Dipchand, AI, Naftel, DC, Feingold, B, Spicer, RL, Yung, D, Kaufman, B, Kirklin, JK, Allain-Rooney, T & Hsu, D 2009, 'Outcomes of Children With Cardiomyopathy Listed for Transplant: A Multi-institutional Study', Journal of Heart and Lung Transplantation, vol. 28, no. 12, pp. 1312-1321. https://doi.org/10.1016/j.healun.2009.05.019
Dipchand, Anne I. ; Naftel, David C. ; Feingold, Brian ; Spicer, Robert L ; Yung, Delphine ; Kaufman, Beth ; Kirklin, James K. ; Allain-Rooney, Tina ; Hsu, Daphne. / Outcomes of Children With Cardiomyopathy Listed for Transplant : A Multi-institutional Study. In: Journal of Heart and Lung Transplantation. 2009 ; Vol. 28, No. 12. pp. 1312-1321.
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abstract = "Background: Dilated (DCM), restrictive (RCM), and hypertrophic (HCM) cardiomyopathies (CM) in children have varying clinical courses and therapeutic options. Heart transplantation (HTx) offers a chance for long-term survival; but outcomes after listing have not been well defined. Methods: A multi-institutional registry of 3,147 patients listed for HTx (January 1993-December 2006) was used to compare outcomes of 1,320 children with CM (42{\%}) and 1,827 with non-CM (58{\%}) etiologies. Comparisons were made between sub-groups: 1,098 DCM (83{\%}), 145 RCM (11{\%}), and 77 HCM (6{\%}). Results: CM patients had a waitlist mortality of 17{\%} vs 32{\%} for non-CM patients (p < 0.0001), with no difference between the CM sub-groups. Risk factors were younger age, black race (relative risk [RR], 1.65; p = 0.009), mechanical ventilation (RR, 3.17; p < 0.001), and extracorporeal membrane oxygenation (RR, 2.16; p < 0.001). Ten-year survival after listing was 66{\%} for CM vs 53{\%} for non-CM (p < 0.0001). HCM and RCM patients aged < 1 year at the time of listing had the highest waitlist mortality and the lowest overall survival. CM patients had a better 10-year survival after HTx (68{\%} vs 61{\%}, p < 0.0001). Risk factors for death early after HTx included mechanical ventilation at HTx (RR, 3.07; p < 0.001), longer ischemic time (RR, 1.27; p = 0.01), and earlier era (RR, 1.77; p = 0.002). Late risk factors included black race (RR, 3.01; p < 0.001), HCM or RCM (RR, 1.93; p = 0.007), and older age (RR, 1.9; p < 0.001). Conclusion: Children with CM have a lower waitlist mortality and better survival post-HTx than children with a non-CM diagnosis. DCM patients have the best and HCM or RCM patients aged younger than 1 year have the worst overall outcomes.",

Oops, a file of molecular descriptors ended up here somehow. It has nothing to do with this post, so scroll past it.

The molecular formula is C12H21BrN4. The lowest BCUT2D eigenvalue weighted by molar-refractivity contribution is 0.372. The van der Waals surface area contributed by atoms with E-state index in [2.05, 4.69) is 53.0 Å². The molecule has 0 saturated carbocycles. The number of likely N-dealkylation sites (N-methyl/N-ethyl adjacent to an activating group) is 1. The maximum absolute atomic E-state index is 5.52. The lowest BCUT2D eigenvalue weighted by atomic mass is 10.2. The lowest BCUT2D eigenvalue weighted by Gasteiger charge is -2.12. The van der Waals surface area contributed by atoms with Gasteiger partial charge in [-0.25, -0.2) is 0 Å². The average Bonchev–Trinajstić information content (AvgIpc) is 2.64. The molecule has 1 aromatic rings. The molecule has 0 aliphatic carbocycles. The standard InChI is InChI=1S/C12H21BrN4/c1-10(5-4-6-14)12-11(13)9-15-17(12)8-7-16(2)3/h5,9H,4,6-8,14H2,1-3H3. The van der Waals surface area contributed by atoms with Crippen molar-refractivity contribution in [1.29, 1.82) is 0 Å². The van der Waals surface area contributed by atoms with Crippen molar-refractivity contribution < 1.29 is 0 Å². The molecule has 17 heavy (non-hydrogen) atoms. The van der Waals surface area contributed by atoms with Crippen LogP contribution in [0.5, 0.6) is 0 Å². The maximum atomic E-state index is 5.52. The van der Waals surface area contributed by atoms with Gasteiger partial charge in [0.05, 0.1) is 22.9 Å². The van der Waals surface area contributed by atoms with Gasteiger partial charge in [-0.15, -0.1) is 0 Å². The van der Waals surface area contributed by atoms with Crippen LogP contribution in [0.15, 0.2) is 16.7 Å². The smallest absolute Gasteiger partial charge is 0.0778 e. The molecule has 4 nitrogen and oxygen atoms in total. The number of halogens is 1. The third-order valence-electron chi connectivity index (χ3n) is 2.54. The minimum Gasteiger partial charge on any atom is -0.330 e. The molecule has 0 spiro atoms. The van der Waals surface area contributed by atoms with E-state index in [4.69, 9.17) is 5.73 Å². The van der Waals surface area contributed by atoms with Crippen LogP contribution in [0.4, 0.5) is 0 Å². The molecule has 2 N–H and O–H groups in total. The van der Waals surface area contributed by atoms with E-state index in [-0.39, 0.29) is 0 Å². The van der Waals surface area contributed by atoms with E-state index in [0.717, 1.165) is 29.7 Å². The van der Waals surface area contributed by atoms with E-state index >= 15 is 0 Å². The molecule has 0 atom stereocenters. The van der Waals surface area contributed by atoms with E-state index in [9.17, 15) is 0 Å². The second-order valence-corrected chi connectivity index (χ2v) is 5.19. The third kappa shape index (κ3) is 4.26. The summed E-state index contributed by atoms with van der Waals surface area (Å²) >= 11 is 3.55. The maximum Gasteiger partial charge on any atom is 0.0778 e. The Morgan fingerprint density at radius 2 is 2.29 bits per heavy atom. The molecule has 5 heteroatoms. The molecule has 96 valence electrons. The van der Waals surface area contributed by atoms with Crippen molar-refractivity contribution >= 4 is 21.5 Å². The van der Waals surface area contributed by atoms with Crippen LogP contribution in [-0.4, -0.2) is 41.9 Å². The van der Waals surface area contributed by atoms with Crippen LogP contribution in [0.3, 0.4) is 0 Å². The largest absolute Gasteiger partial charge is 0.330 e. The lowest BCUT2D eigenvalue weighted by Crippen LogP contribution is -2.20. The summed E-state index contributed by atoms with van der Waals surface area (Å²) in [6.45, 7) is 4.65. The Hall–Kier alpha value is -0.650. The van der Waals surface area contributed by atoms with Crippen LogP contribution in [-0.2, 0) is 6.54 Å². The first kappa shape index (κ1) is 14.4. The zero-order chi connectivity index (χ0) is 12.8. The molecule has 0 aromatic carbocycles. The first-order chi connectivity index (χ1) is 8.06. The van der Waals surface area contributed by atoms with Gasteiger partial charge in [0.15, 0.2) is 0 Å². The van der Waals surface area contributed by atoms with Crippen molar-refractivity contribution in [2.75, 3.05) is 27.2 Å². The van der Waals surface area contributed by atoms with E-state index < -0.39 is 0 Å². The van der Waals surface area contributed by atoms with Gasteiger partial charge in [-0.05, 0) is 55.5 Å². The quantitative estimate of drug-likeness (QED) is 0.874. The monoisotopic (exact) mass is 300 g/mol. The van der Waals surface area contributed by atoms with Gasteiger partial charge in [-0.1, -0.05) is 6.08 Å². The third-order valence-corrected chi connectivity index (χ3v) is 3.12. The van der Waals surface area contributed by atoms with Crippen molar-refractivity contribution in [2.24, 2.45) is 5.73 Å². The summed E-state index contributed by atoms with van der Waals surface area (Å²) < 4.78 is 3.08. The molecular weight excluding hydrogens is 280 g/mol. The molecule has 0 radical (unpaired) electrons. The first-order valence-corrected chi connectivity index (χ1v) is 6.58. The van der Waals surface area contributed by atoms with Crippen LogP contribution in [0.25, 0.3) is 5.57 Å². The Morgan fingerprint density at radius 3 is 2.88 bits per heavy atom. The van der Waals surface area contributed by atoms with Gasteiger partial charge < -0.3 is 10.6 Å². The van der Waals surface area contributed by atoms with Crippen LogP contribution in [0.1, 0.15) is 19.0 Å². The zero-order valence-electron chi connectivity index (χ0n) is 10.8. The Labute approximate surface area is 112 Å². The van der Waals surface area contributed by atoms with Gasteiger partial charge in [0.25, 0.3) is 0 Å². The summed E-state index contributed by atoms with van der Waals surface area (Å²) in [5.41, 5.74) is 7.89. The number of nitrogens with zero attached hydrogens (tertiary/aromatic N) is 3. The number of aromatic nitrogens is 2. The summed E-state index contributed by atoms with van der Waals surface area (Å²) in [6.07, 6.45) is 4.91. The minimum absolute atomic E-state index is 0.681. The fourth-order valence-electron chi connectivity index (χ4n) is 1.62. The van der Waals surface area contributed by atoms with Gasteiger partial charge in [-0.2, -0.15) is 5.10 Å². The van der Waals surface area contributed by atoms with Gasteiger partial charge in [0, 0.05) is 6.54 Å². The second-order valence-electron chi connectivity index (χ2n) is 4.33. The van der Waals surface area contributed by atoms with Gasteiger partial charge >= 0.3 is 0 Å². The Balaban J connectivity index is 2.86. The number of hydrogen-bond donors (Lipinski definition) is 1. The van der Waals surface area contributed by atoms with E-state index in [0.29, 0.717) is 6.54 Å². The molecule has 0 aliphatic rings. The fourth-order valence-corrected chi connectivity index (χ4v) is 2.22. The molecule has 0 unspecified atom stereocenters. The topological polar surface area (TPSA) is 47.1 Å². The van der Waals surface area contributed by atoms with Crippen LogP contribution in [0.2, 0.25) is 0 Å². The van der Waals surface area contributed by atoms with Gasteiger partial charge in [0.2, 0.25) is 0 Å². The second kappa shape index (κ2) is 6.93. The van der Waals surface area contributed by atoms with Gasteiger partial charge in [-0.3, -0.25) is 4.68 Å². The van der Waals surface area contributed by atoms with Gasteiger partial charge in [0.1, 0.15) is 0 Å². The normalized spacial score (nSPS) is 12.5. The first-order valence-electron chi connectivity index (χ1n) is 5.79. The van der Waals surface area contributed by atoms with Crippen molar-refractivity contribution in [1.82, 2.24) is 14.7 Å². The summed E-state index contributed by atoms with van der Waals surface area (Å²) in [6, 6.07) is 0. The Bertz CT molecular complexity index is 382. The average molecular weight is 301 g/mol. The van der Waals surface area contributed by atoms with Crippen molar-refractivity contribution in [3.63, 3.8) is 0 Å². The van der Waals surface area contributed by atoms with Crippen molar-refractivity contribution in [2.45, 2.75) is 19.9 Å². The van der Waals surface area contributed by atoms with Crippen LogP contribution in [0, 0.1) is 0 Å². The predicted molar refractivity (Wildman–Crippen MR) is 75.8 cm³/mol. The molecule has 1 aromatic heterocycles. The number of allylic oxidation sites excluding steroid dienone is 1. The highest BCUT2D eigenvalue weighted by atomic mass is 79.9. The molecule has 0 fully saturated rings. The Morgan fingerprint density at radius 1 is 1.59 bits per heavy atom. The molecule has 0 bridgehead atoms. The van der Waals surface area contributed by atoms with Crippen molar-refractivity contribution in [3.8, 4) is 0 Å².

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T1 - Outcomes of Children With Cardiomyopathy Listed for Transplant

T2 - A Multi-institutional Study

AU - Dipchand, Anne I.

AU - Naftel, David C.

AU - Feingold, Brian

AU - Spicer, Robert L

AU - Yung, Delphine

AU - Kaufman, Beth

AU - Kirklin, James K.

AU - Allain-Rooney, Tina

AU - Hsu, Daphne

PY - 2009/12/1

Y1 - 2009/12/1